Presentation #102.406 in the session Poster Session.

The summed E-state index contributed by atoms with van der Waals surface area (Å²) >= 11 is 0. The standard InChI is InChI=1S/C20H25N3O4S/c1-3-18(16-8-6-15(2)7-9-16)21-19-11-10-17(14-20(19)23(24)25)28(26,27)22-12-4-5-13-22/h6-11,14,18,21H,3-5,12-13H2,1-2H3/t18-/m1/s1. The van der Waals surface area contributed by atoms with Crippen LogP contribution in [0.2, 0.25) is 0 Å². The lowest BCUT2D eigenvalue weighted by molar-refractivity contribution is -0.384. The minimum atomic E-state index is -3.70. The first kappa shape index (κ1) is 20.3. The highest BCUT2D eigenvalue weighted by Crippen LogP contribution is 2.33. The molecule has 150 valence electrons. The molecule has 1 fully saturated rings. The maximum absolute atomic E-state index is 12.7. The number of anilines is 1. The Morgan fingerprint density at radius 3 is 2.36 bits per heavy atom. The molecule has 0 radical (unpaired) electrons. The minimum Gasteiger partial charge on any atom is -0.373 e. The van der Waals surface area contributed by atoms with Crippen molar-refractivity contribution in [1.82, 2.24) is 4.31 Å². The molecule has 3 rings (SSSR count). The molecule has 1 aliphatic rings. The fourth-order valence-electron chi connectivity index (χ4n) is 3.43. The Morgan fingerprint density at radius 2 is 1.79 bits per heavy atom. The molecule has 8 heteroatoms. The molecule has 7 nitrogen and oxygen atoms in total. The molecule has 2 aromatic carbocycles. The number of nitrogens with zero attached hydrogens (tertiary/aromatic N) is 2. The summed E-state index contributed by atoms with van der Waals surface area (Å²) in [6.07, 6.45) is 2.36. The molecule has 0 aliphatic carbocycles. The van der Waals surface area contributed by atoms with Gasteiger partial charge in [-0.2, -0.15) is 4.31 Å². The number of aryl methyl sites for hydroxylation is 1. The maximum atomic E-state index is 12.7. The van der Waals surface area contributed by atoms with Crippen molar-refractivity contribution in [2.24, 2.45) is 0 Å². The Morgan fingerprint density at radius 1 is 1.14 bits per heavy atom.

Atmospheric characterization of both brown dwarfs and exoplanets has seen immense growth within the last decade. However, many challenges still remain in developing and comparing accurate models of their diverse atmospheric processes to observational data. Borrowing from the success of planetary solar system studies, the technique of atmospheric retrieval has shown to be adept in deriving new knowledge on the physics and chemistry of substellar objects. Here I present my work on both developing and comparing the CHIMERA atmospheric retrieval model to space and ground-based observations of brown dwarfs, and how our results compare to previous modeling efforts. First, I highlight the ability of atmospheric retrieval to establish chemical paradigms in the atmospheres of cloud-free Y dwarfs. Next, I show recent work on the measurement of the largest set of retrieved atmospheric properties for the T dwarf class to date. Finally, I detail ongoing efforts in model development and application of CHIMERA to cloudy L dwarfs, and highlight how these modeling efforts impact our understanding of high-mass exoplanetary atmospheres.